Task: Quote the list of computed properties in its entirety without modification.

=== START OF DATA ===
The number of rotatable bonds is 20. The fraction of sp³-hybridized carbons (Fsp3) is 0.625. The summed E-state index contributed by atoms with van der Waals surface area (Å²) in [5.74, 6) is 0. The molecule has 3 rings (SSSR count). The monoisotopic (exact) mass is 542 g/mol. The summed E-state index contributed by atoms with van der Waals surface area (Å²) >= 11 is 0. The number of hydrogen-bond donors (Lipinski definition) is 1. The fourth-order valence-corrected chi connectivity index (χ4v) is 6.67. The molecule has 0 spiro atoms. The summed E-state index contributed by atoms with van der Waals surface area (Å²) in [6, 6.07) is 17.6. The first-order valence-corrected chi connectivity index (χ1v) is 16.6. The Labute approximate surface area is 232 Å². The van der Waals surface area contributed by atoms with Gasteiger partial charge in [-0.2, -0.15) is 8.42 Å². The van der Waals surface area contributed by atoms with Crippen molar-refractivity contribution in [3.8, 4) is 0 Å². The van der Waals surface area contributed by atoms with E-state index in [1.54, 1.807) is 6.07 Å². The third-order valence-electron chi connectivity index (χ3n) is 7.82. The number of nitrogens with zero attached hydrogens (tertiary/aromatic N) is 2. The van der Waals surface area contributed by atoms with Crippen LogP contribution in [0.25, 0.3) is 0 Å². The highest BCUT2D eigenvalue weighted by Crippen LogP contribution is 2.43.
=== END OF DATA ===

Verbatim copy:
The number of rotatable bonds is 20. The fraction of sp³-hybridized carbons (Fsp3) is 0.625. The summed E-state index contributed by atoms with van der Waals surface area (Å²) in [5.74, 6) is 0. The molecule has 3 rings (SSSR count). The monoisotopic (exact) mass is 542 g/mol. The summed E-state index contributed by atoms with van der Waals surface area (Å²) >= 11 is 0. The number of hydrogen-bond donors (Lipinski definition) is 1. The fourth-order valence-corrected chi connectivity index (χ4v) is 6.67. The molecule has 0 spiro atoms. The summed E-state index contributed by atoms with van der Waals surface area (Å²) in [6, 6.07) is 17.6. The first-order valence-corrected chi connectivity index (χ1v) is 16.6. The Labute approximate surface area is 232 Å². The van der Waals surface area contributed by atoms with Gasteiger partial charge in [-0.2, -0.15) is 8.42 Å². The van der Waals surface area contributed by atoms with Crippen molar-refractivity contribution in [3.8, 4) is 0 Å². The van der Waals surface area contributed by atoms with E-state index in [1.54, 1.807) is 6.07 Å². The third-order valence-electron chi connectivity index (χ3n) is 7.82. The number of nitrogens with zero attached hydrogens (tertiary/aromatic N) is 2. The van der Waals surface area contributed by atoms with Crippen LogP contribution in [0.25, 0.3) is 0 Å². The highest BCUT2D eigenvalue weighted by Crippen LogP contribution is 2.43.